Submit

Artists and students pursuing arts-related careers such as graphic design and architecture face two distinct choices when they are choosing their college routes, whether as undergraduate or graduate students: a dedicated art school or a traditional university with strong programs and/or departments in the arts. It’s a critical decision students must make, and many factors and variables will inform that decision.

Choosing a Traditional University

Of course, many universities have well-reputed departments in a broad range of programs, including those with very successful art departments. These schools offer a bit more of the social, practical and curricular college experience than art schools do, and they expose students to more people and experiences away from the arts, which can be valuable. These universities, however, often place the same emphasis on general academic work as they do on the arts, and they will also place less emphasis on studio work and classes than an art school will. Because the balance of studio work and emphasis on the arts varies from school to school, a student’s research will go a long way toward finding a good mix of general education coursework and studio work. 

Research these comprehensive universities with strong art departments::

University of California – Los Angeles

Yale University

University of Michigan

Virginia Commonwealth University

Choosing an Art School

Art schools are dedicated to the visual arts and design, exclusively. A student’s workload will lean heavily toward studio classes, and opportunities to meet, learn from and be influenced by other artists will abound both in the course of academic life and in the community. As a result, these schools are also very competitive for applicants! And a different college experience is provided by art schools: Many art schools have limited or no on-campus living; and opportunities to learn from and be inspired by teachers and others away from the arts can be severely limited as well. A student considering an art school or art institute should look at the big picture of his or her needs and expectations.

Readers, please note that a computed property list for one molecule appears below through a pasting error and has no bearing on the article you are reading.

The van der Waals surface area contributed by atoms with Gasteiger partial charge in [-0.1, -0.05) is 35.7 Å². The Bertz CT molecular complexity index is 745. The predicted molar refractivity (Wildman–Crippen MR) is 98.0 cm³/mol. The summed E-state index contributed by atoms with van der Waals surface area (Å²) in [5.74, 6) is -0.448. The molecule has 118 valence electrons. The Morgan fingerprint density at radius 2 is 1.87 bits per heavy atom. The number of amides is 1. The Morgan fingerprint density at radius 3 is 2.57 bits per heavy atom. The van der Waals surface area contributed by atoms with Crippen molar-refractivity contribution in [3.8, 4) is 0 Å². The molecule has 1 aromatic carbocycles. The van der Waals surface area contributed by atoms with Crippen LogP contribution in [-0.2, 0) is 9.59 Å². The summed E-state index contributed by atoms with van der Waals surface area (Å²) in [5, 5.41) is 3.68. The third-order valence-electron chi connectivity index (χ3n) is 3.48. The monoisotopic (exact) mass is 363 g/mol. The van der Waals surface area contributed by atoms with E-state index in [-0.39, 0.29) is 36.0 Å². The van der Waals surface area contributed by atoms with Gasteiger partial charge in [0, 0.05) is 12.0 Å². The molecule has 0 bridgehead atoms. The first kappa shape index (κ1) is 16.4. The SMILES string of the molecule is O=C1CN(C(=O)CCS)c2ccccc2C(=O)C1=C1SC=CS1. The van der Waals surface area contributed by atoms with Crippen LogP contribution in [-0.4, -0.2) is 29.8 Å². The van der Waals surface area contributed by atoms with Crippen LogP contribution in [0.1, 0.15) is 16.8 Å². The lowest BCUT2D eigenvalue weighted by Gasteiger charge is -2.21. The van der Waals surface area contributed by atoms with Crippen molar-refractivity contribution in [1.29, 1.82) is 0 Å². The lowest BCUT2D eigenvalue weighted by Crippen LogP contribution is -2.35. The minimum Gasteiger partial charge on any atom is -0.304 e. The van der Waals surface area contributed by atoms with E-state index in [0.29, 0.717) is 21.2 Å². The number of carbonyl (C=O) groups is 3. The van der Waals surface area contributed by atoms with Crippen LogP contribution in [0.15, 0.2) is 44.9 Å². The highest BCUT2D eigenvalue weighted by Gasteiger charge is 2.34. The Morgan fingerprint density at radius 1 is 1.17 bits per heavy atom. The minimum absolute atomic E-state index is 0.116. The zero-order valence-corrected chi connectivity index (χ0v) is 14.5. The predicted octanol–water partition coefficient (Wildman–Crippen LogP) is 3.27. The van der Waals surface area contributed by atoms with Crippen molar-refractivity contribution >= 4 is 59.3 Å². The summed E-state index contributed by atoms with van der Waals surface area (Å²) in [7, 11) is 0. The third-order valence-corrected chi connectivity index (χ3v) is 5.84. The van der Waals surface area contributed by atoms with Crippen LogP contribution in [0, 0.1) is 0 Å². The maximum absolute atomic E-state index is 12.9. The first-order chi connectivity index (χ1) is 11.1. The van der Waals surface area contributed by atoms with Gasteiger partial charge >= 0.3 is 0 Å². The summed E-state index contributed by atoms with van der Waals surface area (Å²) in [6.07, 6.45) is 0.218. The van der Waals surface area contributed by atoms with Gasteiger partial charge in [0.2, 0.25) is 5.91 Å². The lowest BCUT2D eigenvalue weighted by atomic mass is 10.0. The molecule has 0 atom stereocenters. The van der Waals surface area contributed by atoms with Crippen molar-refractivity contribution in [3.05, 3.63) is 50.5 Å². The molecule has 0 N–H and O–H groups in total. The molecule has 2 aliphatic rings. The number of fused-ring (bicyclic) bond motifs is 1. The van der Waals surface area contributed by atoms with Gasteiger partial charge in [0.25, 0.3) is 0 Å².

Research these art schools and art institutes:

Rhode Island School of Design

Savannah College of Art and Design

California College of the Arts

School of the Art Institute of Chicago

Parsons New School for Design

Choosing a Traditional University with an Art School Attached

There is a third category that can bridge the two: a traditional university with an art school attached. The School of the Museum of Fine Arts at Tufts University in Boston, Massachusetts, is an example. These institutions provide students with the focus and opportunities of an art school as well as more of the social aspects of a traditional university. These types of programs are best for students prepared to balance a rigorous studio program with greater academic responsibilities than they would encounter in an art school.

Research these art schools attached to traditional universities:

The School of the Museum of Fine Arts at Tufts University

Tyler School of Art and Architecture at Temple University

The College of Art and Design at Lesley University

No Right or Wrong Answer

For some students, the total immersion in the arts that they will find at an art institute is exactly what they need and what will serve them best. For others, an education that is varied and well-rounded socially, academically, or both is the best fit. It’s just as important to consider what is offered by particular schools as it is to know exactly what will work for you. It’s an important decision: knowing what you need and where you can get it is vital.

About the author
Grace

Grace received a BFA from Tufts University and specializes in working with students interested in fine arts, visual arts, architecture and landscape architecture. Grace worked in admissions at Maine College of Art as well as the School of the Museum of Fine Arts at Tufts, and is the director of an art gallery in Massachusetts, in addition to working with AcceptU students.

Join an upcoming webinar
Download a resource guide